Turkish police stop migrants’ advance toward Greek border

Turkish police stop migrants’ advance toward Greek border

ISTANBUL – Doğan News Agency
Turkish police stop migrants’ advance toward Greek border

DHA Photos

Hundreds of migrants who had been camping at the central bus terminal in Istanbul for days have begun walking along a highway connecting Istanbul to the northwestern province of Edirne, about 230 kilometers away, in a bid to reach border crossings between Turkey and Europe.

The group started walking from the Grand Istanbul Bus Terminal in the Bayrampaşa neighborhood along the TEM highway northwest to Edirne at around 2 a.m. on Sept. 21 after days of camping in the terminal, marches and protests against security personnel for not letting them through border crossings.

They then took a two-hour break to sleep on a green area by the highway before resuming their journey and set off once more at sunrise. 

Turkish police stop migrants’ advance toward Greek border

Police teams initially escorted the group, which included children, but later intervened near Istanbul’s Avcılar district. 

The migrants protested the police by initiating a sit-in. 

Some migrants said they were forced to seek a better life in Europe due to the low quality of life they experienced in Turkey, adding they waited for days at the Istanbul bus terminal hoping to travel to Edirne by bus.

Republican People’s Party’s (CHP) Secretary General Gürsel Tekin and İzmir deputy Mustafa Balbay arrived at the scene to obtain information from the police. 

Turkish police stop migrants’ advance toward Greek border

Security officers said the migrants would not be permitted to walk and they were obliged to return to their residences within Turkey.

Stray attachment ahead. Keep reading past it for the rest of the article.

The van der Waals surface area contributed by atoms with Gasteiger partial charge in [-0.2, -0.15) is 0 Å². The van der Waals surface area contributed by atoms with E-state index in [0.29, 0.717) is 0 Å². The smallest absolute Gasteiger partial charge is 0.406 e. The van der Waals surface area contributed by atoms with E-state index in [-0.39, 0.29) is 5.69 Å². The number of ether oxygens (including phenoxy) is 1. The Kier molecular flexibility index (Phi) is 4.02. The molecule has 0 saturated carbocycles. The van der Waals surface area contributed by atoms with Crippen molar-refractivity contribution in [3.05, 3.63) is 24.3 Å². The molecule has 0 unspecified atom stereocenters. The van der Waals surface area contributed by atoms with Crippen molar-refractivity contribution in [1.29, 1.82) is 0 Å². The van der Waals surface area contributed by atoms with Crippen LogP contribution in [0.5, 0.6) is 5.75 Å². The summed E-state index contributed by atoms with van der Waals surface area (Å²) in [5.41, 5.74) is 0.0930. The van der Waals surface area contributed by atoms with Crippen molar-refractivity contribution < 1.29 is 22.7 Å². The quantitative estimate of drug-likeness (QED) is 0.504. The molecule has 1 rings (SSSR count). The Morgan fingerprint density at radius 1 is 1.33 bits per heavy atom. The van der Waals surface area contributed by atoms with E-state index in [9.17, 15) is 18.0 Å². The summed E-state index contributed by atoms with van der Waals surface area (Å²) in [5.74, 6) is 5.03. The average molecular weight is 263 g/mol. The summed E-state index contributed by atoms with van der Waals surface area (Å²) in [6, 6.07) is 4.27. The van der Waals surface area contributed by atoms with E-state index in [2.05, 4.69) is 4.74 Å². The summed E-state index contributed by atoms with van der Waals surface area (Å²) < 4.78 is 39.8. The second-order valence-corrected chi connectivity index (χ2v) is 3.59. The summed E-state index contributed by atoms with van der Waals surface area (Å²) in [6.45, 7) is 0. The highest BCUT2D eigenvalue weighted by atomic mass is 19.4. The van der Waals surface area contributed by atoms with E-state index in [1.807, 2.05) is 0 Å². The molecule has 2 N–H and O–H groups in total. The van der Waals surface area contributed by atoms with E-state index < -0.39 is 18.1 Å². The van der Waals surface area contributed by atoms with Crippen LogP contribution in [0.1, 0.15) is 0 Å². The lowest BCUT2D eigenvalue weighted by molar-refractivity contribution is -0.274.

Speaking to the press, Tekin said the migrants wanted to try their chances in Europe as they had no access to social services in Turkey.

“Nobody in Turkey guides these people, nobody provides shelter or access to education or health care,” Tekin said. 

“They try to go to Europe out of hope. Unfortunately, the government is responsible for this situation.”

The migrants’ journey was not one “to hope” but “to the unknown,” Balbay said.

“They say they will go to Edirne. They do not know how far it is or how many hours it will take to walk there.

They only say ‘God knows,’” he said, adding that making legal reforms was necessary, as the situation had become a “tragedy.”

After hearing the migrants’ demands, Tekin and Balbay headed off to Edirne.

While journalists were forbidden to enter the area, the police convinced the migrants to move ahead outside of the highway. The TEM was then opened to traffic, following a thirty-minute stoppage.

Meanwhile, Edirne Governor Dursun Ali Şahin said on Sept. 21 that Sept. 22 was the deadline for Syrian migrants to leave the city, saying, “We will send them not to camps, but to provinces that they want to go to.”

Şahin said the governor’s office had organized a meeting between Prime Minister Ahmet Davutoğlu and representatives of migrant groups, making good on its promise.

Following the meeting, Davutoğlu said on Sept. 19 he would bring the situation of Syrian migrants to the table in the United Nations General Assembly and he would write letters to world leaders to voice the Syrians migrant’s agony.